The International NatGold Council, initially known as the International Green Gold Council, was founded in December 2023 in Geneva, Switzerland, by New York-based OroEx Corp. as a Swiss commercial foundation.

Structured as an independent governing body, the Council functions separately from industry participants, including its founding entity, OroEx Corp. Its Board of Directors consists of an exceptionally experienced and diverse team of individuals with international expertise.

Are NI 43-101 Technical Reports considered the “gold standard” among international financial community?2024-04-20T23:32:21+00:00

Yes, NI 43-101 Technical Reports are often considered the “gold standard” within the international financial community for mineral project reporting. This reputation stems from their rigorous standards for transparency, accuracy, and detail in reporting mineral resources and reserves. Developed under the guidelines set by the Canadian Institute of Mining, Metallurgy and Petroleum (CIM), these reports require comprehensive disclosure and are overseen by qualified professionals who must adhere to strict ethical and professional standards.

The NI 43-101 Technical Report is the preferred choice for mining financiers worldwide when assessing potential funding for mining operations. As a result, NI 43-101 reports are uniquely recognized and accepted by all major global stock exchanges, further solidifying their status as the most widely trusted and authoritative source for certifying gold resources.

The higher degree of certainty and reliability associated with NI 43-101 reports, as compared to other international standards, ensures that investors, financiers, and other stakeholders have the most dependable information at their disposal when evaluating the potential of gold mining projects. This level of trust has established the NI 43-101 reports as the benchmark for gold resource reporting, thereby justifying their recognition as the “gold standard” in the industry and the only standard acceptable for tokenization into NatGold coins.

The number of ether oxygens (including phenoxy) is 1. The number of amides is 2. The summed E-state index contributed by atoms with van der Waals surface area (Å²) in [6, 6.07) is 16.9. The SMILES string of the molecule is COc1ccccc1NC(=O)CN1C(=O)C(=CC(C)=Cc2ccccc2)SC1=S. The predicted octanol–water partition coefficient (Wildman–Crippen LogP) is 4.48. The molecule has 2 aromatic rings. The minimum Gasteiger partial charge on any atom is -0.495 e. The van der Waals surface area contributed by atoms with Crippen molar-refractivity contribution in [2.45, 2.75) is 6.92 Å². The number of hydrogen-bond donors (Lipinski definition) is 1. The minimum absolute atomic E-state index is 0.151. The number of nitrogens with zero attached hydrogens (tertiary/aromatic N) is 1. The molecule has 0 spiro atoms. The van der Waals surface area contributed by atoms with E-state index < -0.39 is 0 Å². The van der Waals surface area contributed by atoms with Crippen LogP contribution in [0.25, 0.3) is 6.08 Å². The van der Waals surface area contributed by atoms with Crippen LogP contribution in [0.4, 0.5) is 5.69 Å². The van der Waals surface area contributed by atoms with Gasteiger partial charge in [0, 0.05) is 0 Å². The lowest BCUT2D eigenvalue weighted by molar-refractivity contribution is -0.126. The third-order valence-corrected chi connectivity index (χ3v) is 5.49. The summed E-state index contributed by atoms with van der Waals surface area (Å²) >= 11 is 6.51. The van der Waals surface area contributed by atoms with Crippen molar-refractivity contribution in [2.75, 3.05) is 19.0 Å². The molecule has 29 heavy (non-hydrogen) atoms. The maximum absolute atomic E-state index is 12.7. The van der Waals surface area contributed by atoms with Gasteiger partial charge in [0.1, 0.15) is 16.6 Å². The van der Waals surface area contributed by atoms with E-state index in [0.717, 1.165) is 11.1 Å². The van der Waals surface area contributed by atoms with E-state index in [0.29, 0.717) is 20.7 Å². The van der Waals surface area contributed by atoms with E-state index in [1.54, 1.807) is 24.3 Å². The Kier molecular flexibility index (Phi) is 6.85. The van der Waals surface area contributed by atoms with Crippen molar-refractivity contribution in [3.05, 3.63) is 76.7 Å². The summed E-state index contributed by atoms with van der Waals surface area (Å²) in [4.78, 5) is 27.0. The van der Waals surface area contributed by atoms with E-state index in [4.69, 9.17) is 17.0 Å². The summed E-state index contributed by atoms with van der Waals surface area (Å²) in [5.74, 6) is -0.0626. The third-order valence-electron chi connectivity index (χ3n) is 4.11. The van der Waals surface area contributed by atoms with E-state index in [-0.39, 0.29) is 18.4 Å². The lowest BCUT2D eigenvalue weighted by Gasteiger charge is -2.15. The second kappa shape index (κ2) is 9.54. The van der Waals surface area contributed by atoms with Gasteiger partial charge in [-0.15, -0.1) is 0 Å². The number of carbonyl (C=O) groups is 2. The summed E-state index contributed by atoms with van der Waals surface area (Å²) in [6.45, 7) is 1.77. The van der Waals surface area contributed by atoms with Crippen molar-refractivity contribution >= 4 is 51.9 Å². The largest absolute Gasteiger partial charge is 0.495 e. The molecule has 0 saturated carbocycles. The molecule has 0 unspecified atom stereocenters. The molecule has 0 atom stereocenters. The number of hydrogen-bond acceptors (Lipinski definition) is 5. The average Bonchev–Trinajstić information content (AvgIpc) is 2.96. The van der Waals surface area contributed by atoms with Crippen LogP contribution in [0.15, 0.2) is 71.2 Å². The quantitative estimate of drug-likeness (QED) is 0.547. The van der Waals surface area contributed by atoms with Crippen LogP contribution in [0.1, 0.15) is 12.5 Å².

Why is the elimination of fees and royalties crucial in NatGold legislation?2024-05-03T15:33:15+00:00

To ensure the NatGold industry’s integrity and sustainability, it’s critical to eliminate ongoing state fees and royalties tied to traditional mining titles. Such ongoing annual costs, if applied, necessitate the issuance of new NatGold coins to cover them, risking the one-to-one correspondence between NatGold coins and certified gold resources. This could potentially dilute NatGold coins’ monetary integrity by introducing the possibility of devaluation within the ecosystem. Therefore, abolishing these fees and royalties is paramount to preserving NatGold coins as a reliable and devaluation-resistant store of value, safeguarding against the depreciation that could arise from ongoing state-imposed costs.

What does ESG stand for?2024-04-21T15:19:38+00:00

ESG stands for Environmental, Social, and Governance. These three broad categories are used to evaluate the sustainability and ethical impact of an investment in a company or business. Here’s what each component generally focuses on:

Environmental criteria consider how a company performs as a steward of nature. This includes its energy use, waste, pollution, natural resource conservation, and treatment of animals. The criteria can also help evaluate any environmental risks a company might face and how the company is managing those risks.

Social criteria examine how it manages relationships with employees, suppliers, customers, and the communities where it operates. This can include labor practices, employee health and safety, and the company’s impact on the communities where it operates.

Governance deals with a company’s leadership, executive pay, audits, internal controls, and shareholder rights. This aspect looks into how a company is governed, particularly in terms of transparency, accountability, and business ethics.

These factors are increasingly important to investors, as they can affect a company’s profitability, risk profile, and overall sustainability.